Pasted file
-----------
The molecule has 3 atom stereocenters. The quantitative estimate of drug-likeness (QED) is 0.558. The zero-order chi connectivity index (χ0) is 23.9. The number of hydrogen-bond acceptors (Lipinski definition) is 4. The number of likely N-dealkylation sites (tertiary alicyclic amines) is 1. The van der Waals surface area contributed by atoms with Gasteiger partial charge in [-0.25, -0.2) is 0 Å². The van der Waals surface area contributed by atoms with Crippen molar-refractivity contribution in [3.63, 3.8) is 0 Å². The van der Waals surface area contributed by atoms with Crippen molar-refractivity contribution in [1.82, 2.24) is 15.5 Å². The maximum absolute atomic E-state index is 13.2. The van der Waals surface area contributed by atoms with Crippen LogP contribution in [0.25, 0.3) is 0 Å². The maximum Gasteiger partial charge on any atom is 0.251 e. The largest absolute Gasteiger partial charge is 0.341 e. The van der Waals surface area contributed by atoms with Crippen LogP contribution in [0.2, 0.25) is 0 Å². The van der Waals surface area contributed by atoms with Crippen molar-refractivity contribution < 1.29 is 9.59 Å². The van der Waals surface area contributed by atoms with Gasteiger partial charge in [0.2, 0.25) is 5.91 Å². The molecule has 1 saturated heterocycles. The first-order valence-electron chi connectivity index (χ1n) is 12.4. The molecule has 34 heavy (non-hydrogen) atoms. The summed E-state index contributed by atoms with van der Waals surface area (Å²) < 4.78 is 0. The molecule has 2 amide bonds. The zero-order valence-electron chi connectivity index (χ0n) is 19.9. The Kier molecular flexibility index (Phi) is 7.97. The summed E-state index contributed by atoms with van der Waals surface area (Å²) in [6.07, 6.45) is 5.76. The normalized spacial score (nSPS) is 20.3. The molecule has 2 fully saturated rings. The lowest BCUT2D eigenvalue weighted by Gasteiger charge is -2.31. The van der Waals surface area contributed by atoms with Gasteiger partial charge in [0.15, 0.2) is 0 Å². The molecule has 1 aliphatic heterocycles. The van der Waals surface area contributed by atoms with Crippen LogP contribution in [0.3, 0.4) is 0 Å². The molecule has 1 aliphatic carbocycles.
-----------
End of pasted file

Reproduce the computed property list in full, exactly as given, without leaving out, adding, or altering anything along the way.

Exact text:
The molecule has 3 atom stereocenters. The quantitative estimate of drug-likeness (QED) is 0.558. The zero-order chi connectivity index (χ0) is 23.9. The number of hydrogen-bond acceptors (Lipinski definition) is 4. The number of likely N-dealkylation sites (tertiary alicyclic amines) is 1. The van der Waals surface area contributed by atoms with Gasteiger partial charge in [-0.25, -0.2) is 0 Å². The van der Waals surface area contributed by atoms with Crippen molar-refractivity contribution in [3.63, 3.8) is 0 Å². The van der Waals surface area contributed by atoms with Crippen molar-refractivity contribution in [1.82, 2.24) is 15.5 Å². The maximum absolute atomic E-state index is 13.2. The van der Waals surface area contributed by atoms with Crippen LogP contribution in [0.25, 0.3) is 0 Å². The maximum Gasteiger partial charge on any atom is 0.251 e. The largest absolute Gasteiger partial charge is 0.341 e. The van der Waals surface area contributed by atoms with Crippen LogP contribution in [0.2, 0.25) is 0 Å². The van der Waals surface area contributed by atoms with Crippen molar-refractivity contribution < 1.29 is 9.59 Å². The van der Waals surface area contributed by atoms with Gasteiger partial charge in [0.2, 0.25) is 5.91 Å². The molecule has 1 saturated heterocycles. The first-order valence-electron chi connectivity index (χ1n) is 12.4. The molecule has 34 heavy (non-hydrogen) atoms. The summed E-state index contributed by atoms with van der Waals surface area (Å²) < 4.78 is 0. The molecule has 2 amide bonds. The zero-order valence-electron chi connectivity index (χ0n) is 19.9. The Kier molecular flexibility index (Phi) is 7.97. The summed E-state index contributed by atoms with van der Waals surface area (Å²) in [6.07, 6.45) is 5.76. The normalized spacial score (nSPS) is 20.3. The molecule has 2 fully saturated rings. The lowest BCUT2D eigenvalue weighted by Gasteiger charge is -2.31. The van der Waals surface area contributed by atoms with Gasteiger partial charge in [0.15, 0.2) is 0 Å². The molecule has 1 aliphatic heterocycles. The van der Waals surface area contributed by atoms with Crippen LogP contribution in [0.3, 0.4) is 0 Å². The molecule has 1 aliphatic carbocycles.